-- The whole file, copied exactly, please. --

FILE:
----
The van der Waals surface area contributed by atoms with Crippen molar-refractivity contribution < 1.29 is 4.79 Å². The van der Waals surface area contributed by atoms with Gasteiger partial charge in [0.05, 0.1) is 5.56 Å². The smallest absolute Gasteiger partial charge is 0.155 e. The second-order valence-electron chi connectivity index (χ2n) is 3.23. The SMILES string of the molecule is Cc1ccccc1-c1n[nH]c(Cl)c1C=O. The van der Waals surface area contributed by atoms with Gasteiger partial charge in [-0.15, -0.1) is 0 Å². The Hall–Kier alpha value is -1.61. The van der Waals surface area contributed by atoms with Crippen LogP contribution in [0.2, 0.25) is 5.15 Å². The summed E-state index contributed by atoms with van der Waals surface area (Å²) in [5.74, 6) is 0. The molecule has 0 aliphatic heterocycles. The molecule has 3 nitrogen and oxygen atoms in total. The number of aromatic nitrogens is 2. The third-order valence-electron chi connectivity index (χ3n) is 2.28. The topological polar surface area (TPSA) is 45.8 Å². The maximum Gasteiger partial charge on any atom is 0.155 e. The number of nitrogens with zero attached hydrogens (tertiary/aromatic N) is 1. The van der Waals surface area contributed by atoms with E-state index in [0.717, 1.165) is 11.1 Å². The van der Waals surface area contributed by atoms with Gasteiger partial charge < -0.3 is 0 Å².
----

The van der Waals surface area contributed by atoms with Crippen molar-refractivity contribution < 1.29 is 4.79 Å². The van der Waals surface area contributed by atoms with Gasteiger partial charge in [0.05, 0.1) is 5.56 Å². The smallest absolute Gasteiger partial charge is 0.155 e. The second-order valence-electron chi connectivity index (χ2n) is 3.23. The SMILES string of the molecule is Cc1ccccc1-c1n[nH]c(Cl)c1C=O. The van der Waals surface area contributed by atoms with Gasteiger partial charge in [-0.15, -0.1) is 0 Å². The Hall–Kier alpha value is -1.61. The van der Waals surface area contributed by atoms with Crippen LogP contribution in [0.2, 0.25) is 5.15 Å². The summed E-state index contributed by atoms with van der Waals surface area (Å²) in [5.74, 6) is 0. The molecule has 0 aliphatic heterocycles. The molecule has 3 nitrogen and oxygen atoms in total. The number of aromatic nitrogens is 2. The third-order valence-electron chi connectivity index (χ3n) is 2.28. The topological polar surface area (TPSA) is 45.8 Å². The maximum Gasteiger partial charge on any atom is 0.155 e. The number of nitrogens with zero attached hydrogens (tertiary/aromatic N) is 1. The van der Waals surface area contributed by atoms with E-state index in [0.717, 1.165) is 11.1 Å². The van der Waals surface area contributed by atoms with Gasteiger partial charge < -0.3 is 0 Å².